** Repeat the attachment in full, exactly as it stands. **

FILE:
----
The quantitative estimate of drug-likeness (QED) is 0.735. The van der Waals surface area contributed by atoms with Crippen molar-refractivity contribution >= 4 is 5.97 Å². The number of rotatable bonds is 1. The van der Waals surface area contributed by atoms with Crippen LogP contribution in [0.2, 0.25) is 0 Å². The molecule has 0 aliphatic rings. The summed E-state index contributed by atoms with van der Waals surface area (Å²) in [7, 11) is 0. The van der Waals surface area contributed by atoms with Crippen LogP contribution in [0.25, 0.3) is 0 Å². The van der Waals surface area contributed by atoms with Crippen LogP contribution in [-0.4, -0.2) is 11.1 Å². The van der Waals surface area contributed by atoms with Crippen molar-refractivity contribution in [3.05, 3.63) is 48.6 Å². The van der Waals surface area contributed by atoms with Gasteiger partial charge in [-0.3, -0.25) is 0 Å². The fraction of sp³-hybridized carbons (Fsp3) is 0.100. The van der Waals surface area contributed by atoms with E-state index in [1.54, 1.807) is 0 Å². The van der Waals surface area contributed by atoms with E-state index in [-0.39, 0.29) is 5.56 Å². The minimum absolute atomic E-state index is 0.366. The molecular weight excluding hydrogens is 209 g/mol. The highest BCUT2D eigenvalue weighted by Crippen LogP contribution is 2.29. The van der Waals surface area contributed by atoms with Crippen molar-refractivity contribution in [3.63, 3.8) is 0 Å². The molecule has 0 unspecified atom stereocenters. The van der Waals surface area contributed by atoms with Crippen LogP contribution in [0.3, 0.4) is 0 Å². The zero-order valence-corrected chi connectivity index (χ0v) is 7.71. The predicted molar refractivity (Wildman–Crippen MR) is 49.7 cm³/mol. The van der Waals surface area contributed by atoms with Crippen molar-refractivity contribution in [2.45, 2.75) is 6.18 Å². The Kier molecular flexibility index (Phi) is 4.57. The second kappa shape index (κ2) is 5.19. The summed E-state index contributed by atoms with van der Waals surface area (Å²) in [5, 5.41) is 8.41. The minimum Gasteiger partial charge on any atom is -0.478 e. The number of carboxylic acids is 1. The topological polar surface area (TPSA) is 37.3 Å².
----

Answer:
The quantitative estimate of drug-likeness (QED) is 0.735. The van der Waals surface area contributed by atoms with Crippen molar-refractivity contribution >= 4 is 5.97 Å². The number of rotatable bonds is 1. The van der Waals surface area contributed by atoms with Crippen LogP contribution in [0.2, 0.25) is 0 Å². The molecule has 0 aliphatic rings. The summed E-state index contributed by atoms with van der Waals surface area (Å²) in [7, 11) is 0. The van der Waals surface area contributed by atoms with Crippen LogP contribution in [0.25, 0.3) is 0 Å². The van der Waals surface area contributed by atoms with Crippen LogP contribution in [-0.4, -0.2) is 11.1 Å². The van der Waals surface area contributed by atoms with Crippen molar-refractivity contribution in [3.05, 3.63) is 48.6 Å². The van der Waals surface area contributed by atoms with Gasteiger partial charge in [-0.3, -0.25) is 0 Å². The fraction of sp³-hybridized carbons (Fsp3) is 0.100. The van der Waals surface area contributed by atoms with E-state index in [1.54, 1.807) is 0 Å². The van der Waals surface area contributed by atoms with E-state index in [-0.39, 0.29) is 5.56 Å². The minimum absolute atomic E-state index is 0.366. The molecular weight excluding hydrogens is 209 g/mol. The highest BCUT2D eigenvalue weighted by Crippen LogP contribution is 2.29. The van der Waals surface area contributed by atoms with Crippen molar-refractivity contribution in [3.63, 3.8) is 0 Å². The molecule has 0 unspecified atom stereocenters. The van der Waals surface area contributed by atoms with Crippen LogP contribution in [0.3, 0.4) is 0 Å². The zero-order valence-corrected chi connectivity index (χ0v) is 7.71. The predicted molar refractivity (Wildman–Crippen MR) is 49.7 cm³/mol. The van der Waals surface area contributed by atoms with Crippen molar-refractivity contribution in [2.45, 2.75) is 6.18 Å². The Kier molecular flexibility index (Phi) is 4.57. The second kappa shape index (κ2) is 5.19. The summed E-state index contributed by atoms with van der Waals surface area (Å²) in [5, 5.41) is 8.41. The minimum Gasteiger partial charge on any atom is -0.478 e. The number of carboxylic acids is 1. The topological polar surface area (TPSA) is 37.3 Å².